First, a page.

DAY 27 Sunday, June 21 2015. Father’s Day. Palas de Reid to Melide ( 15 km )

Being Sunday, our luggage was not picked up until 0900, which means we could sleep in a little. This was the happy beginning of Father’s Day for Rod. Then he got to walk 15 km in the very hot sun with Delana. How good is that? Such a way to celebrate!
There were definitely more people, pilgrims et al, out walking the Camino today. In Spain, Sunday after church it is not uncommon for families to go for walks, and here the Camino goes right past their door. We met up with the Aussie group again. They are all very nice and seem to be having a good time.
Earlier we were joined by the mother and 16 year old daughter of a family group ( the Dad had gone ahead a bit and would wait at the first watering hole). They are from Nashville, Tennessee and had started in St. Jean in May. What a delightful family. We look forward to seeing them again tomorrow.
Other than the heat— in the mid 30sC at times, the biggest problem is the increased number of cyclists on the Camino now. Sometimes they ride the highway, but often they ride the same path that the walking pilgrims take. The cyclists tend to be right behind walking pilgrims before giving warning and sometimes they appear without any warning, thinking pilgrims can hear them coming, which we cannot.
We were hot and tired when we arrived in Melide. In the centre of town right across from our hotel there was a market in progress. Normally, we would wander around as local markets are always interesting and fun. Today we just wanted to settle in our hotel and cool down. We like a bathtub in our bathroom ( for soaking tired feet) but there were none in the hotel. A few minutes after checking in there was a knock on our door and there was a lady with a big smile on her face, saying ” pies” ( Spanish for “feet”) holding a big plastic tub. Very kind people in this country.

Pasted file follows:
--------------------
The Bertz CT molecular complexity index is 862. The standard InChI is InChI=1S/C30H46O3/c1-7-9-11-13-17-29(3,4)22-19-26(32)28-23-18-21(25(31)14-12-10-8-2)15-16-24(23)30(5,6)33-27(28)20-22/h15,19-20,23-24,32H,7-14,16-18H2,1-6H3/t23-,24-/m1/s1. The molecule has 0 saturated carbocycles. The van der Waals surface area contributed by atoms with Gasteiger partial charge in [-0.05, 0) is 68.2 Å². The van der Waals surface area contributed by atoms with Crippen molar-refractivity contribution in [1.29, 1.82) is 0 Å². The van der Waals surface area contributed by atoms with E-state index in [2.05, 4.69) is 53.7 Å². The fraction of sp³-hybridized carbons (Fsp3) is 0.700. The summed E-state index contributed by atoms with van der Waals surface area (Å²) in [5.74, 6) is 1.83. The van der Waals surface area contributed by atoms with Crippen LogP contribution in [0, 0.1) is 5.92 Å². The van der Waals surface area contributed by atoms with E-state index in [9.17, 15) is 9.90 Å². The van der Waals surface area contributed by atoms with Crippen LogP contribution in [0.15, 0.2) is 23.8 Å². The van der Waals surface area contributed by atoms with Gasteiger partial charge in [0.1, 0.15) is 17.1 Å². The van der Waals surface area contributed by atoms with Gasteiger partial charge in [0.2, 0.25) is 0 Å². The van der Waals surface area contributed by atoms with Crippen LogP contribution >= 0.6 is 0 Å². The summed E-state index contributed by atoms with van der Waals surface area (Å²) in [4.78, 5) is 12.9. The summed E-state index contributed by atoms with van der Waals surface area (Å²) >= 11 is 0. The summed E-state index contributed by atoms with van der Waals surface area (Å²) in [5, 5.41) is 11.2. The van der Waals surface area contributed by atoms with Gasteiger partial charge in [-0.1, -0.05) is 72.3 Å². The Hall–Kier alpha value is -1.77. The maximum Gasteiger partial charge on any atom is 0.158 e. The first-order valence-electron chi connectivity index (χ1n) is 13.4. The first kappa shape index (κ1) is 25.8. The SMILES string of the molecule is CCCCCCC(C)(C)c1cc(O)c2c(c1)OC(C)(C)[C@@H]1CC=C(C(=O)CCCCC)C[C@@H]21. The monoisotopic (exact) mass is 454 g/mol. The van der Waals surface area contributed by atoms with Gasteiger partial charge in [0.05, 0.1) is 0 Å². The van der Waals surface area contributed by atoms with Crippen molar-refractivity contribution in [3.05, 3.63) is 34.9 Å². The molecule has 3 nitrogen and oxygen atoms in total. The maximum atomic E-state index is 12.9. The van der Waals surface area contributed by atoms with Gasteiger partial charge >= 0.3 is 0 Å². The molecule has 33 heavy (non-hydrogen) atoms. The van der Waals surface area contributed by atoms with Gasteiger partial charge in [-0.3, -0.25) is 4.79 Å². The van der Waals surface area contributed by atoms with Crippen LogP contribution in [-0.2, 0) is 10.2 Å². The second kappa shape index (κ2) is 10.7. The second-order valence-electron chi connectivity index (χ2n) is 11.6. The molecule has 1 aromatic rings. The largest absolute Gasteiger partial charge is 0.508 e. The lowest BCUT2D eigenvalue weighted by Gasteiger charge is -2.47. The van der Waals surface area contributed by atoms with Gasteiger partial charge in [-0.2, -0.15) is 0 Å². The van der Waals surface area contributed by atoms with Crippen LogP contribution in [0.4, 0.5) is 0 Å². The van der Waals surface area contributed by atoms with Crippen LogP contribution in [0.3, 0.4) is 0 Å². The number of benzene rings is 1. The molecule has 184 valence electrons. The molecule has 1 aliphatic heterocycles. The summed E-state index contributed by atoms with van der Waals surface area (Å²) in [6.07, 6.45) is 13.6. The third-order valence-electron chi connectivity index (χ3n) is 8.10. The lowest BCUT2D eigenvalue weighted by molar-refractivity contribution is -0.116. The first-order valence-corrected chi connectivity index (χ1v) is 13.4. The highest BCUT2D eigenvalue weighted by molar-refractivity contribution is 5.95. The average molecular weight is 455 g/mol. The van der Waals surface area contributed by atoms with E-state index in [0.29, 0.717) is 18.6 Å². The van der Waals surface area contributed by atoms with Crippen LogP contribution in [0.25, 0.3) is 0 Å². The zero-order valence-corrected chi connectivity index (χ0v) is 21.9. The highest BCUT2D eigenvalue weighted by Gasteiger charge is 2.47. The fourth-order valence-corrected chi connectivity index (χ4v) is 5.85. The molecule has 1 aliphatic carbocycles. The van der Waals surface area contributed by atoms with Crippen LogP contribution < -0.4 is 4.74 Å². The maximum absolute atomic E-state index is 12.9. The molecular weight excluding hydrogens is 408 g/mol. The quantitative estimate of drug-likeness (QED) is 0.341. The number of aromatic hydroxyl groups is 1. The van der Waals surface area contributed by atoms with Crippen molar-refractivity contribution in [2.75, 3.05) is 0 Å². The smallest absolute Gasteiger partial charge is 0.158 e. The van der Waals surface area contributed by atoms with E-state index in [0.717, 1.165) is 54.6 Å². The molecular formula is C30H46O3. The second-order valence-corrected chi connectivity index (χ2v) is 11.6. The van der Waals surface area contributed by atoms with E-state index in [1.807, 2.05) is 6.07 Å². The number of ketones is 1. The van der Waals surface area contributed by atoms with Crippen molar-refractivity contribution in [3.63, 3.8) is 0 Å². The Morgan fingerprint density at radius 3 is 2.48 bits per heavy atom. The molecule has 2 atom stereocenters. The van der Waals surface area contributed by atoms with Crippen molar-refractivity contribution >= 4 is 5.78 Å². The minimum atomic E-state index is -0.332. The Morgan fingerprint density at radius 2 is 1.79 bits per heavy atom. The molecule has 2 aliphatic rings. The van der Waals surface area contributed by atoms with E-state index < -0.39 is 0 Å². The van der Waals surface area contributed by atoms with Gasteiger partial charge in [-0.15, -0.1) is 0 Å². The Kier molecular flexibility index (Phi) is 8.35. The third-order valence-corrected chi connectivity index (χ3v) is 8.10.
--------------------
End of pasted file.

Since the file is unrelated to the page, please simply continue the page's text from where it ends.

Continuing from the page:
Melide is a town of 7500 people with agriculture, meat processing and tourism ( the Camino) being its main industries. The hills surrounding Melide are covered in windmills for energy.
Rod chose a nearby local place for his Father’s Day dinner. We had the simple salad, potato tortilla, squid (Rod) and ham croquettes, followed by churros and coffee. We waddled back to our hotel very slowly.
It is still over a hundred kilometers from the ocean but there are “Pulperias” in every town. These are restaurants that specialize in all things octopus. With so much “pulpo” being consumed, it makes you wonder if there are any left in the sea. Delana does not like the suction cups…so does not partake.:-)

Not too sure about why the nun is dancing with the pilgrim here but it is an interesting Camino statue.
Not too sure about why the nun is dancing with the pilgrim here but it is an interesting Camino statue.
This guy will do anything for a bit of grass!
This gal will do anything for a bit of grass!
That has got to be the biggest Camino shell that we have seen!
That has got to be the biggest Camino shell that we have seen!
Another kind of Horrereo, for drying meat or crops.
Another kind of Horrereo, for drying meat or crops.
Love old bridges.  When ever I see one like this I am reminded of the bridge in Ken Follett's Pillars of the Earth!
Love old bridges. When ever I see one like this I am reminded of the bridge in Ken Follett’s Pillars of the Earth!
What a great Father's Day dinner!
What a great Father’s Day dinner!
That's a churro - like a sugared stick of donut. Only here you get a CUP FULL of melted chocolate to dunk them in!!
That’s a churro – like a sugared stick of donut. Only here you get a CUP FULL of melted chocolate to dunk them in!!
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